Kansas City Terminal Ry. Co. v. Central Union Tr. Co.
Annotate this Case
271 U.S. 445 (1926)
U.S. Supreme Court
Kansas City Terminal Ry. Co. v. Central Union Tr. Co., 271 U.S. 445 (1926)
Kansas City Terminal Railway Company v.
Central Union Trust Company of New York
Argued April 23, 1926
Decided June 1, 1926
271 U.S. 445
1. Where the property of a railroad corporation, to be sold under foreclosure, is so great as to render cooperation between bondholders and stockholders essential in order to secure a bidder and prevent undue sacrifice of their interests, they may enter into a fair and open reorganization arrangement to that end. P. 271 U. S. 453.
2. But such arrangements are invalid if they recognize and preserve the interests of stockholders at the expense of the prior rights of the secured or unsecured creditors of the corporation. Nor. Pac. Ry. v. Boyd, 228 U. S. 482. Id.
3. A plan of reorganization, to bind the unsecured creditor, must "give precedence to" -- i.e., recognize the superior importance of -- the creditor's claim over any interest of the stockholder in the old company. P. 271 U. S. 455.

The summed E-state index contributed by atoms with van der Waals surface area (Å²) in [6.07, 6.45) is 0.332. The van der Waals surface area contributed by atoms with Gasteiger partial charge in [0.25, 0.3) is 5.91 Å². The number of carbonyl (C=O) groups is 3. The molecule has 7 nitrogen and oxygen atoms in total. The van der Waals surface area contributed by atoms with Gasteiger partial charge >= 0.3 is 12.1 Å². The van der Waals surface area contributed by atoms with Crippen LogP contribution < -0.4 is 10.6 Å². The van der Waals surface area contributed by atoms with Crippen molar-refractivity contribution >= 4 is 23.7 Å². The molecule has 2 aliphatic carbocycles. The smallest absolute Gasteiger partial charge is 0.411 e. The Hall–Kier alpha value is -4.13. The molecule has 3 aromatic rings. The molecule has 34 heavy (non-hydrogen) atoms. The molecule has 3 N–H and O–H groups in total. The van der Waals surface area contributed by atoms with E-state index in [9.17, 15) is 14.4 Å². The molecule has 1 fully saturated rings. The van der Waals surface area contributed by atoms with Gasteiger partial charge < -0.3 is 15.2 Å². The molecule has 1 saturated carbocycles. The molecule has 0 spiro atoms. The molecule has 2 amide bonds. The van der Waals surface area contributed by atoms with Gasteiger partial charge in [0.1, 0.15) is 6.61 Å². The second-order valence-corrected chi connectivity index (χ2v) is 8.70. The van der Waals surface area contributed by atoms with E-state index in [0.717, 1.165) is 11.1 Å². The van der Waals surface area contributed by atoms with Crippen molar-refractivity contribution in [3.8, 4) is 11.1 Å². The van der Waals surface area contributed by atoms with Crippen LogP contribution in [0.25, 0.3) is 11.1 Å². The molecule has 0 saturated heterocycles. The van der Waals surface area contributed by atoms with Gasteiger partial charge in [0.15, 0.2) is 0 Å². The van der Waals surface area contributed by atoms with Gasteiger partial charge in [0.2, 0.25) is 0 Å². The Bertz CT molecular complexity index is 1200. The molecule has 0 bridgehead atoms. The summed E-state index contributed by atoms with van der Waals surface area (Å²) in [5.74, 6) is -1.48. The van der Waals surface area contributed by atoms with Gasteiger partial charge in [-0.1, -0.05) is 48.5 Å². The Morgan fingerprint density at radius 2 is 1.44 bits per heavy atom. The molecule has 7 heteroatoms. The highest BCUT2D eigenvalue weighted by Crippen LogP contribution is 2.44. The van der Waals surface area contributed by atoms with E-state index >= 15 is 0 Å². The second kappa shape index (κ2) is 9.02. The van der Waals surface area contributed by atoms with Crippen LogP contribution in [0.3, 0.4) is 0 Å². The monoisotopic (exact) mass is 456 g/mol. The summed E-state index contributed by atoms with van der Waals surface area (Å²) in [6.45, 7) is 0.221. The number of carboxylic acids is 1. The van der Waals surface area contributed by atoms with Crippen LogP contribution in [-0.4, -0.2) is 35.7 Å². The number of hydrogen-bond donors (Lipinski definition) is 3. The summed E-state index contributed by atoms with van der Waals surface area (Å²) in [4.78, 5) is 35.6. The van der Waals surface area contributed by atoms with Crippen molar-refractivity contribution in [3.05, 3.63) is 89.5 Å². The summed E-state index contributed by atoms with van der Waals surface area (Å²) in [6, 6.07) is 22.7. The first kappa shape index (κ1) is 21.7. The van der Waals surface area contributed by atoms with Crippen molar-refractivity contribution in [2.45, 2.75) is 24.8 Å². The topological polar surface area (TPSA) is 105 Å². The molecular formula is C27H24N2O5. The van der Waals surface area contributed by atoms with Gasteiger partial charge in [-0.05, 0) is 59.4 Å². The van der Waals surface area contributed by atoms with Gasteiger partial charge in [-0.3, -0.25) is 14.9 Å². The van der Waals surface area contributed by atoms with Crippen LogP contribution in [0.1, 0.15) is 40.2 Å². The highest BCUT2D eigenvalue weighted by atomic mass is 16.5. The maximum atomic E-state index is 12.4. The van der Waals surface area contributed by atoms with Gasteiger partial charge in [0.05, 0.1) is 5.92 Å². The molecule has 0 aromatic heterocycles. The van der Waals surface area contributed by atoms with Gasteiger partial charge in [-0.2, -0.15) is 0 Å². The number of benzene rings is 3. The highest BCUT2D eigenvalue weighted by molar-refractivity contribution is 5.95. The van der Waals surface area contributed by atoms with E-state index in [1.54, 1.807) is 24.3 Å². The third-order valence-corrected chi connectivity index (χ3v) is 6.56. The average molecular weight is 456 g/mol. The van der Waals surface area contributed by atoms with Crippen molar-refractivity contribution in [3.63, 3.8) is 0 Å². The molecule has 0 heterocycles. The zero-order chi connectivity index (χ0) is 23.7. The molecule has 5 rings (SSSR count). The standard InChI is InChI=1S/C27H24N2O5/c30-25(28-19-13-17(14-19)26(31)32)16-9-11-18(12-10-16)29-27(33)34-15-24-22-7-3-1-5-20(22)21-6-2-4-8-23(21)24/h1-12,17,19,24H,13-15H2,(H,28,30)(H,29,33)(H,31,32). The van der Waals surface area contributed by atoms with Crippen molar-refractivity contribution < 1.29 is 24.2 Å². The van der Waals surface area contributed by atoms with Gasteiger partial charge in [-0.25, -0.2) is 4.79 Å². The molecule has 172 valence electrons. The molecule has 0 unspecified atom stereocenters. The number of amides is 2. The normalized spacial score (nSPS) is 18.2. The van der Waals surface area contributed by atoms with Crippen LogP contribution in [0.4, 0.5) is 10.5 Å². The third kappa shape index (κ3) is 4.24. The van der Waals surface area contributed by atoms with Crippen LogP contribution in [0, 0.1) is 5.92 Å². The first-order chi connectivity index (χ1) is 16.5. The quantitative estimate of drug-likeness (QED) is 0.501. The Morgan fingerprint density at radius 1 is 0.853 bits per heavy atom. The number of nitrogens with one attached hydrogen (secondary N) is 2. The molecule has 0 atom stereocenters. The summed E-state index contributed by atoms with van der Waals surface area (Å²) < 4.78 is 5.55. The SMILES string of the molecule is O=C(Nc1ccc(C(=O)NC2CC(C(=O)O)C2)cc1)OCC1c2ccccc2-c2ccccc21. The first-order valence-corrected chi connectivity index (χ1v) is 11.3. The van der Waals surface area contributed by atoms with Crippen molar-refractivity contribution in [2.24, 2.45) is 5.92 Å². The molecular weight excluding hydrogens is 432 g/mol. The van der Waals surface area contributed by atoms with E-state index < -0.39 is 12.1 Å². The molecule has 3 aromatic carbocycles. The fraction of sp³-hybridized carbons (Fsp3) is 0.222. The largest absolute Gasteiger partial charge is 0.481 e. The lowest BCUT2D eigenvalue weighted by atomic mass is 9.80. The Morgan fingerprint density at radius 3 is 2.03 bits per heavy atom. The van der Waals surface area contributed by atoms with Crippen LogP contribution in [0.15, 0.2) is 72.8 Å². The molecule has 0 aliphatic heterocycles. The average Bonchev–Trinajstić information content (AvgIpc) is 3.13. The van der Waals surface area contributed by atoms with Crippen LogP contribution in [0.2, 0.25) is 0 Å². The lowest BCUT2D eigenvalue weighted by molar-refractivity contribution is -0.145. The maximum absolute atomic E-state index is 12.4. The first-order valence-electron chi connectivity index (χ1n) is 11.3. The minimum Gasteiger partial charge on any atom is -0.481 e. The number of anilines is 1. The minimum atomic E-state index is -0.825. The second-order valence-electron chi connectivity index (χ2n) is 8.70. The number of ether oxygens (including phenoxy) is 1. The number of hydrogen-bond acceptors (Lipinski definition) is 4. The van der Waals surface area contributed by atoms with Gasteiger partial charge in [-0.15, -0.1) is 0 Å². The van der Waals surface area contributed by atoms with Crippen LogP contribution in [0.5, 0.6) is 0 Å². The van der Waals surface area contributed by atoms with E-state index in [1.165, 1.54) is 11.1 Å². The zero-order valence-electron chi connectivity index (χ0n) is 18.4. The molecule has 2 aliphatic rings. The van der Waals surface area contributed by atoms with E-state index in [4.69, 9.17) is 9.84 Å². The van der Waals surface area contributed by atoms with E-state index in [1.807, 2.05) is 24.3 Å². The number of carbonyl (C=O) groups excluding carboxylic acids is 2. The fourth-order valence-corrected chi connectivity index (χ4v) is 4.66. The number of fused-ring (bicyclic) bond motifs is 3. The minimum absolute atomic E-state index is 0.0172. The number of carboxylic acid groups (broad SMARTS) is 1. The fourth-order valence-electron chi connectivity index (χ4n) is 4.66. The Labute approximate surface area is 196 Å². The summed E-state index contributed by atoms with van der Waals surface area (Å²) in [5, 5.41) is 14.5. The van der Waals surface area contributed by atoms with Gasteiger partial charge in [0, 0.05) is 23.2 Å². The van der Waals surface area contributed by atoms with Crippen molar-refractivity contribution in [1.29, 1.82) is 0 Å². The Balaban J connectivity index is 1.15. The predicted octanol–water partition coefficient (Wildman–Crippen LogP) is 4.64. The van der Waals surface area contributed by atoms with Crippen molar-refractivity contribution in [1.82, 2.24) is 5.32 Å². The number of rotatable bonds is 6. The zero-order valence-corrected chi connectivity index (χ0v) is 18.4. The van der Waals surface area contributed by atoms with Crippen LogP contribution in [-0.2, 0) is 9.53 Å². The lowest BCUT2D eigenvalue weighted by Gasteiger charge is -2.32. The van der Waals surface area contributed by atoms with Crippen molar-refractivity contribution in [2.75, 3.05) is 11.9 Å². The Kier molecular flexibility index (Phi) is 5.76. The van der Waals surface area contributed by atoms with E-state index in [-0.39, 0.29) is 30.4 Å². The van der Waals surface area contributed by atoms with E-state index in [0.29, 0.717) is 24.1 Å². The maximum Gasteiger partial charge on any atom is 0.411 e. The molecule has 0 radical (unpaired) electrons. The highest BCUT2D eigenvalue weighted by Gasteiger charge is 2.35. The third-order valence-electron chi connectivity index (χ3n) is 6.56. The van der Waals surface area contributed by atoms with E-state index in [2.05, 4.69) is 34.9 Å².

4. Subject to the qualifications that the primary right of unsecured creditors to the assets of the insolvent corporation, remaining after lienholders are satisfied, must be adequately protected, and that to each one of them must be given such opportunity as the circumstances permit to secure the full enjoyment of this preference, a plan of reorganization which offers them securities of the same grade as those offered the stockholders, but greater in amount, will be fair, and bind the unsecured creditors if, in the opinion of the court, it tenders to such creditors all that could be reasonably expected under all the existing circumstances. P 271 U. S. 455.
5. Where the same grade of securities is offered both to unsecured creditors and to stockholders, the difference being that the stockholders are called upon to pay an assessment, or a relatively greater assessment than that asked of creditors, it may nevertheless
be fair and binding if the court is of the opinion that it tenders them all that could reasonably be expected under all the existing circumstances; but the prior rights of creditors, as above pointed out, must be recognized, and assessments, whenever demanded, must be adjusted to the purpose of according to the creditor his full right of priority against the corporate assets as far as possible in the existing circumstances. P. 271 U. S. 456.
Response to questions certified by the circuit court of appeals on an appeal from a decree of the district court in a railway foreclosure suit. See 294 F. 32.
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